Spheroplasts are cells (fungal, plant or bacterial) with partial cell wall. They can be found naturally and in the laboratory.
The name “spheroplast” comes from the circular shape which is adopted by bacterium after removal of its cell wall. This circular shape aids its survival in harsh environments. Despite this structural alteration, these cells are extremely susceptible to environmental stress, such as osmotic and mechanical shock. For example, the peptidoglycan wall in bacteria usually functions to respond to the different ionic concentrations within and outside the cell. Loss of this layer leads to loss of this protection and sensitivity to osmotic stress.
Electron microscopic examination of yeast spheroplasts expressing HIV Gag protein and VLPs purified from the culture medium. (A–C) Yeast spheroplasts expressing Gag protein. Image Credit: PNAS
The Formation of Spheroplasts
The precise method used to form a spheroplast depends on the type of cell. For example, fungal cells can form spheroplasts after chitinase treatment, whereas plant cells form spheroplasts following pectinase, cellulase, or xylanase treatments. As bacterium spheroplasts are susceptible to osmotic pressures, their formation must be carried out within an isotonic solution. If the concentration of the solution is higher outside of the bacterial cell, water would enter the bacterium, resulting in swelling and eventual cellular bursting. Conversely, if the concentration is higher inside the cell, the water would leave the bacterium, resulting in cellular shriveling and eventual death.
Penicillin a type of β-lactam antibiotic which prevents peptidoglycan links during the biosynthesis of the cellular wall. Therefore, when the bacterium is treated with this antibiotic, it cannot form a stable outer layer and becomes susceptible to osmotic pressures. The bacterium can also form spheroplasts after lysozyme treatment which degrades the cell wall. Spheroplasts can also be found outside of the lab and are termed “L-phase bacterium”. Many types of bacteria have been identified to have L-phases, including Pseudomonas, Staphylococcus, Clostridium, and Bacillus.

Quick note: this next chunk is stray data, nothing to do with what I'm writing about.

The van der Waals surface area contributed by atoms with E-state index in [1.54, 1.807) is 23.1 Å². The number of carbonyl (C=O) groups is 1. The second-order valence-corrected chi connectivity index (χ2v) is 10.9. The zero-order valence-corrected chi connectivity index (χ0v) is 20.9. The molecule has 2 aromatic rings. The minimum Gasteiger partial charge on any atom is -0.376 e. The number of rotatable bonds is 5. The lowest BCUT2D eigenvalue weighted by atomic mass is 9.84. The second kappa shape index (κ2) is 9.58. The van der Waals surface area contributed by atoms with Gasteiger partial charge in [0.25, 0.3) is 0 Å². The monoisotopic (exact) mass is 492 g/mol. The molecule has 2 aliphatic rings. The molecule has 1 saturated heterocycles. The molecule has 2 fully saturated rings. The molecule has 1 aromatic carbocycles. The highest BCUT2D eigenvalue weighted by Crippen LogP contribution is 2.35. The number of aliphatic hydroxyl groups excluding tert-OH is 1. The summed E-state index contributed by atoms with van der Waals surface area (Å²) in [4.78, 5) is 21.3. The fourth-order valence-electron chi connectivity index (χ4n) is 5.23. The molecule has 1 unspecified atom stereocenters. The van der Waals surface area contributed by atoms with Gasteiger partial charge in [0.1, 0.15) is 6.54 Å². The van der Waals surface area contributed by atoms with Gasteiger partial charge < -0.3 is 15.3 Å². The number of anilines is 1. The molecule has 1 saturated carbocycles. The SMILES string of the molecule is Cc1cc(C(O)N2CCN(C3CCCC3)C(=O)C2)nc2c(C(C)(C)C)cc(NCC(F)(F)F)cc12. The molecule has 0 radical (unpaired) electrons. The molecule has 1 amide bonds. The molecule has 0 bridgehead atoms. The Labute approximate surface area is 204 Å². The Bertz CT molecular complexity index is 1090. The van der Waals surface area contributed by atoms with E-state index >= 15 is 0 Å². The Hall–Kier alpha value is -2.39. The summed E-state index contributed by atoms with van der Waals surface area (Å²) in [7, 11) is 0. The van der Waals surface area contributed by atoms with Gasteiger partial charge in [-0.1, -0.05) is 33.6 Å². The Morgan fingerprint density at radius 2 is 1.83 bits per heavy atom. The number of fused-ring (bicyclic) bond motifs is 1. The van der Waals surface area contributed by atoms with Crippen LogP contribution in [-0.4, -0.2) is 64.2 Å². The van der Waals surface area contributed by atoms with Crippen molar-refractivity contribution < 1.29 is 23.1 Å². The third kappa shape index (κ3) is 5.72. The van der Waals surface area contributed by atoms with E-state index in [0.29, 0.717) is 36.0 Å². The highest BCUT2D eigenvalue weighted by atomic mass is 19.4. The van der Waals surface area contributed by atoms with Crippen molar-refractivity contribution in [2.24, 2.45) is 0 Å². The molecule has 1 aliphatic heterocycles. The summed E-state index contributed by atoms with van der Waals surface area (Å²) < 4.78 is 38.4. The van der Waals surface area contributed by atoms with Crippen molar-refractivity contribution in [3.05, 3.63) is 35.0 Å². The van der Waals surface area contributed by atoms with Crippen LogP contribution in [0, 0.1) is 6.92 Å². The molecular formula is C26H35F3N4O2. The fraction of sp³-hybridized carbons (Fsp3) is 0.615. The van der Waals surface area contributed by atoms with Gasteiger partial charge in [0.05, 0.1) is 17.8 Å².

Spirochetes turn into L forms or spheroplasts
Applications of Spheroplasts
If a bacterium forms spheroplast after drug treatment, then the antibiotic must work through inhibiting the biosynthesis of the cellular wall. This methodology has led to the discovery of many antibiotics, such as cephamycin C, carbapenems, and fosfomycin.
Patch clamp analysis
Giant spheroplasts (formed by prevention of cell division) can be used in patch clamp analysis, which is useful to characterize bacterial ion channels. This method monitors the current through an ion channel. While a singular bacterium is too small for this assay, these giant spheroplasts are large enough to allow patch-clamp recording. These giant spheroplasts are grown in the presence of cephalexin, which prevents the cell from splitting and dividing, leading to the formation of “snakes” with a singular membrane and cytoplasm. The cell walls of these ‘snakes’ can be removed and the resultant spheroid can be used in the patch-clamp analysis.
The cell wall usually hinders the transfection process, and therefore, by inserting a recombinant DNA into a spheroplast, a vector is created which can transfect the animal cells with improved efficiency.
Spheroplasts are cells without an external cell wall, which can occur naturally or can be created within a laboratory. They are invaluable in antibiotic characterization, patch-clamp analysis, and transfection assays.